Mugabe resigns, will be replaced by ex-VP
Zimbabwe’s former vice president Emmerson Mnangagwa will be sworn in as president tomorrow following the resignation of Robert Mugabe, the parliament speaker said on Nov. 22.
Speaker Jacob Mudenda said the ruling party ZANU-PF had informed him it has nominated Mnangagwa to fill the vacancy of the office of president, replacing the 93-year-old Mugabe who had clung on for a week after an army takeover.
Mugabe resigned on Nov. 21, a week after the army and his former political allies moved to end four decades of rule by a man once feted as an independence hero who became feared as a despot.
Wild celebrations broke out at a joint sitting of parliament when Speaker Jacob Mudenda read out Mugabe’s brief resignation letter. Mugabe, confined to his Harare residence, did not appear.
People danced in the streets of Harare and car horns blared at the news that the era of Mugabe -- who had led Zimbabwe since independence in 1980 -- was finally over. Some brandished posters of Mnangagwa and army chief General Constantino Chiwenga.
Workers turned the Christmas lights on early in Africa Unity Square and people climbed aboard armoured vehicles to pose for photographs with soldiers.
Despite the public outpouring of joy, Mugabe’s downfall was as much the result of in-fighting among the political elite as a popular uprising, although thousands of people rallied against him in the days after the army intervened last week.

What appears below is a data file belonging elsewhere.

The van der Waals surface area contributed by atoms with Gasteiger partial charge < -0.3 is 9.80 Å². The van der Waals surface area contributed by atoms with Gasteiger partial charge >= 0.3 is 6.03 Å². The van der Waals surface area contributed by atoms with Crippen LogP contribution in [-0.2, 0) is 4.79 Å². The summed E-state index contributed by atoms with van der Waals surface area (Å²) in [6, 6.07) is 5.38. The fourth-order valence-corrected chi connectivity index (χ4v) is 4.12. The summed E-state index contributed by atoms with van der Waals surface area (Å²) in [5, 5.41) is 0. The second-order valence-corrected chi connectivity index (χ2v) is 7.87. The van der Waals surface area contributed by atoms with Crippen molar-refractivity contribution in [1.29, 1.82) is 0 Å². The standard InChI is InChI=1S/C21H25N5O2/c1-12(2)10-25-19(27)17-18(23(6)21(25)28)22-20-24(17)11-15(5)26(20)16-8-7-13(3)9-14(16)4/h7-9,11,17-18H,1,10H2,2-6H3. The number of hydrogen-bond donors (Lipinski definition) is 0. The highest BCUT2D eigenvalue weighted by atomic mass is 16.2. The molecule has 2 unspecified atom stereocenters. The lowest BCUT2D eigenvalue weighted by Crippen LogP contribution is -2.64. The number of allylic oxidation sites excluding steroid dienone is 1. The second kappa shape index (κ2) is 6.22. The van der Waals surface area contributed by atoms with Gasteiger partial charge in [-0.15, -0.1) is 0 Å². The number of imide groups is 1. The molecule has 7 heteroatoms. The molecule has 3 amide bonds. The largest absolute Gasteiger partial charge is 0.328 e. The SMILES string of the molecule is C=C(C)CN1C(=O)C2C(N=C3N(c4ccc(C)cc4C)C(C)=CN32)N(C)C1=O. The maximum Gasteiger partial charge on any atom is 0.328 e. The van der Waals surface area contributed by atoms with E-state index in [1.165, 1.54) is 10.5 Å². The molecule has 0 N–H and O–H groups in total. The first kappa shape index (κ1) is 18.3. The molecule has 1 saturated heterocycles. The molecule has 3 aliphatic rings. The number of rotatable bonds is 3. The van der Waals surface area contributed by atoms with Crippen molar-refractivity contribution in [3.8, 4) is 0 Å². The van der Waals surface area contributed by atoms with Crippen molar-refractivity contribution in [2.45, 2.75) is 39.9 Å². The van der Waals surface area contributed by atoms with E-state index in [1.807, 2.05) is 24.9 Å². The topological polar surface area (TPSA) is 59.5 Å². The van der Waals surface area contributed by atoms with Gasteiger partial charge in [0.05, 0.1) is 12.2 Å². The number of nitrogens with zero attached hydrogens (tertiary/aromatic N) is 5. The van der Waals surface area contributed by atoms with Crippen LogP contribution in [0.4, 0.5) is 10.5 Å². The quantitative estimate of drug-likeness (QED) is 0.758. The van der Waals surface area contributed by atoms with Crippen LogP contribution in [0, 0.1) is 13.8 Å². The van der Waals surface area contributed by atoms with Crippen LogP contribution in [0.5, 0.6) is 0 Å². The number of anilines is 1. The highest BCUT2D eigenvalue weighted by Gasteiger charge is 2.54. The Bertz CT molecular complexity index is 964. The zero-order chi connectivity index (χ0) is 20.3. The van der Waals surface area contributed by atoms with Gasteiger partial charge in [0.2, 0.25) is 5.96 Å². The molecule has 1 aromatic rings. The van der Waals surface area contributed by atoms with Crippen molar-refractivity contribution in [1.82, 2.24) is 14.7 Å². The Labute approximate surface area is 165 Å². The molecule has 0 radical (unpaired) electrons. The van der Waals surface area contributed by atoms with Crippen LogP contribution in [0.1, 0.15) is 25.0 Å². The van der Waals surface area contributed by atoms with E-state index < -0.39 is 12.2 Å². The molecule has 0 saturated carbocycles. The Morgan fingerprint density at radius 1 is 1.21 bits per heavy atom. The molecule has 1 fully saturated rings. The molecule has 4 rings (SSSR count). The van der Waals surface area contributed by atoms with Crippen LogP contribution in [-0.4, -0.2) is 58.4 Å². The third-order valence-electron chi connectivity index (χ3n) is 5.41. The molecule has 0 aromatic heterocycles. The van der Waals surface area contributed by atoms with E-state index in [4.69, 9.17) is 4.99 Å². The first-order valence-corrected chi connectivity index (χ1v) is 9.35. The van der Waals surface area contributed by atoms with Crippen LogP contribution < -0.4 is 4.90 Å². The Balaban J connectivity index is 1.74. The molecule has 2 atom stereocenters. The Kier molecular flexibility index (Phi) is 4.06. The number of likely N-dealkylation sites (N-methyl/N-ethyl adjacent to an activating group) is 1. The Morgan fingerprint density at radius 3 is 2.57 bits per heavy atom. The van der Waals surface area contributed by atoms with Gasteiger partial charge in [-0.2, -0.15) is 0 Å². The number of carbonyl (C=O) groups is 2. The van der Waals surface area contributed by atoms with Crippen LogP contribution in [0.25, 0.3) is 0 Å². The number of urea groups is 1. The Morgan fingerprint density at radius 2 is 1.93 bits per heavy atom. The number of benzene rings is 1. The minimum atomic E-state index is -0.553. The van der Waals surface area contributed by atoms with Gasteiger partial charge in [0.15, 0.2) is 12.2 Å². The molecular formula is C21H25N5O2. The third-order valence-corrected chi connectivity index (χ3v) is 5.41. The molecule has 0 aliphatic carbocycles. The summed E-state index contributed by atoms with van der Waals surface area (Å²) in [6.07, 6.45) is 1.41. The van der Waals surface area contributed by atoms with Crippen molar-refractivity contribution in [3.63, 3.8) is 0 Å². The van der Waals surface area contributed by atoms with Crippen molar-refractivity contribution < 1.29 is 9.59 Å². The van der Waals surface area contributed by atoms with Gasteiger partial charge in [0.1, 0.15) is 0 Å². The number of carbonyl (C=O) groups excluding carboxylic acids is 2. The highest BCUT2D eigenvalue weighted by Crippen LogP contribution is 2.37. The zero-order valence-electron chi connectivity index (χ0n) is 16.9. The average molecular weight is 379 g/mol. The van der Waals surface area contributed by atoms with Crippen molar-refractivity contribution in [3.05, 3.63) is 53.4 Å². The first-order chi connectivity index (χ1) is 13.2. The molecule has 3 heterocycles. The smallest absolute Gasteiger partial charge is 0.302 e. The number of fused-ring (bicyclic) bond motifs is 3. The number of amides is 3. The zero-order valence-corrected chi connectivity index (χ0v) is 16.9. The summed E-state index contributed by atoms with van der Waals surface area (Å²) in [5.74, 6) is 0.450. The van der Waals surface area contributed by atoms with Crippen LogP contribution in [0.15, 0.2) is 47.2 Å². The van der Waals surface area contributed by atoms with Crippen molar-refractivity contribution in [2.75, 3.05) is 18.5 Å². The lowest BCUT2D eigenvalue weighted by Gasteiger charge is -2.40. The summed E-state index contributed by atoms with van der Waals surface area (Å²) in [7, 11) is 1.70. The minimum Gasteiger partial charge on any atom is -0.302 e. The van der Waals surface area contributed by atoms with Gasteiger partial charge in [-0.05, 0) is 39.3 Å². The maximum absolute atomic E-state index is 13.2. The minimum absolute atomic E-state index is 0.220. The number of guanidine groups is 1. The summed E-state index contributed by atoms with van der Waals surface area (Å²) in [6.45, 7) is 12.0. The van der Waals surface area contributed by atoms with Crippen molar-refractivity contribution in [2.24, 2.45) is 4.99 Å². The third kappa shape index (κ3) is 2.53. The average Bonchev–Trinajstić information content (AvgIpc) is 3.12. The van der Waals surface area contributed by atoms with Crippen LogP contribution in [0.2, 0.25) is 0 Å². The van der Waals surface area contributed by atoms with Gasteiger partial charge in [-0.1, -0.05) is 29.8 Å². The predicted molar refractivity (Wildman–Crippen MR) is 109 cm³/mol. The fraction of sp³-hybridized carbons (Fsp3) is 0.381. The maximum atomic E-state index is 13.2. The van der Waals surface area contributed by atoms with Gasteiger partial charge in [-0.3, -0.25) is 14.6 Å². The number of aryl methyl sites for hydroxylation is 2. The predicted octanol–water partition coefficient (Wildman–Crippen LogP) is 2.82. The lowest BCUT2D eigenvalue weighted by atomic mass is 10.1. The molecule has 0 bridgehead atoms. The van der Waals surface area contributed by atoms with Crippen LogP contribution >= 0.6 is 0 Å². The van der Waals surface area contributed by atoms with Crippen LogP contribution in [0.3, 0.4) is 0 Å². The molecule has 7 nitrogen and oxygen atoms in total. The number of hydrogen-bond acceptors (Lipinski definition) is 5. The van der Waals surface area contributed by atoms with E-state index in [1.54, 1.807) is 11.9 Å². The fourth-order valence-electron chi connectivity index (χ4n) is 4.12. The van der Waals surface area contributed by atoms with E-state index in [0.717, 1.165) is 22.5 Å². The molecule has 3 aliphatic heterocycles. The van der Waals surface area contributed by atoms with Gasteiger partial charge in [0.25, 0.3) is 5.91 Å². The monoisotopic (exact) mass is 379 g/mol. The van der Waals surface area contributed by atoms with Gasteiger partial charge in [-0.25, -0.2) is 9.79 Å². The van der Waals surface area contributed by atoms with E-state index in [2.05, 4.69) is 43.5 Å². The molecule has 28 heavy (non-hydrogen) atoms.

The army seized power after Mugabe sacked Mnangagwa, ZANU-PF’s favourite to succeed him, in a bid to smooth a path to the presidency for his wife Grace, 52, known to her critics as “Gucci Grace” for her reputed fondness for luxury shopping.
Since the crisis began, Mugabe has been mainly confined to his “Blue Roof” mansion in the capital where Grace is also believed to be.
Amnesty International said that under Mugabe tens of thousands of people were tortured, forcibly disappeared or killed in a culture of impunity that allowed “grotesque crimes to thrive.”
“The people of Zimbabwe deserve better. The next generation of leaders must commit itself to upholding the constitution, living up to Zimbabwe’s international human rights obligations and treating its people with dignity and justice,” the rights group said in a statement.
Meanwhile, the United States said on Nov. 21 that President Robert Mugabe’s resignation offers Zimbabwe’s people a “historic opportunity” for change and could help end its isolation on the world stage.
“With the resignation of Robert Mugabe, today marks a historic moment for Zimbabwe,” U.S. Secretary of State Rex Tillerson said.